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newbie with questions :)

Posted by jessikaandsamson 7 (My Page) on
Thu, Apr 12, 07 at 10:47

hello :) i visited several garden centers last friday and in one of them they had hibiscuses. the flowers were easily 6 inches across and the most beautiful, vibrant colors. they were in pots and almost like a topiary, with all of the growth at the very top in a ball shape. i was going to buy one but we were in the wrong kind of vehicle and had about a 45 minute ride back home. i still want one and will be going back to this garden center soon. i have a deck on the south side of my house that gets sun pretty much all day long. i think a hibiscus (or 2 or 3) would look great out there. would they do well on the deck with sun all day? how big of a pot do they need? they seemed to be doing great and were covered in blooms in the pots that they were in. is there one type or color of hibiscus that's easier to grow than others? was the type that i saw a certain type? thanks in advance for any advice you're willing to give :)

Follow-Up Postings:

RE: newbie with questions :)

Welcome:)The Hibiscus that are in the nurseries now in bloom are hothouse hibiscus. They will do fine in full sun on your deck. You will need to bring them in after the summer season and keep them in all winter. I did this for 4 years with one I had. There are Hardy Hibiscus that grow outdoors in the garden in zone 7. I have several and they bloom all summer and survive the winters here in Delaware. They come back each year and bloom all summer for me. Regards, Pat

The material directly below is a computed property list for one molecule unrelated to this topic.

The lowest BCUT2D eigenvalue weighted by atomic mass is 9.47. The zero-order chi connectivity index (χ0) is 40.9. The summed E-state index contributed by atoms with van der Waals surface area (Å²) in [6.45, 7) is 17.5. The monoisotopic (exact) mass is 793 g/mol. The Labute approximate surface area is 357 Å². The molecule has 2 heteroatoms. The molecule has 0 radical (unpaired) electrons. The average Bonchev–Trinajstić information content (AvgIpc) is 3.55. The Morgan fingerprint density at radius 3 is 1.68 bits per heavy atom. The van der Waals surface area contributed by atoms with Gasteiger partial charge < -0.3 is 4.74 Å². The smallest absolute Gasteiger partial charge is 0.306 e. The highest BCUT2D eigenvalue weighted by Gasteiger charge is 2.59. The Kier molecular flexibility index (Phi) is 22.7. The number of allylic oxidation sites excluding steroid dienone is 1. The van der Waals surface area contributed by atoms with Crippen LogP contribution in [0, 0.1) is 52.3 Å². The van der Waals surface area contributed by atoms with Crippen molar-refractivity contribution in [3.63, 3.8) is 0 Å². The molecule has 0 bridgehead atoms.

RE: newbie with questions :)

You are seeing Hibiscus rosa-sinensis, or tropical hibiscus. They love full sun. You will need to water fairly often in pots once it gets hot. The tree types (they are called standards) have a tendency to lean or fall over in windy locations. You will need to protect them from freezing and fertilize regularly to keep the blooms coming, but do NOT use a bloom booster fertilizer, that's the kind that has a high middle number. Use one with a low middle number or numbers that are about the same.

I have found that the red ones with single (five-petaled) flowers are the easiest to grow and bloom well.

Hardy hibiscus are a lot less work since they go dormant in the winter. I personally don't like the flowers quite as well, and the stems tend to be tall and lanky. You certainly wouldn't be able to get one pruned into a tree shape.

They are a bit of a challenge to winter over indoors but it can be done. Check out the web site below for help.

Here is a link that might be useful: tropical hibiscus

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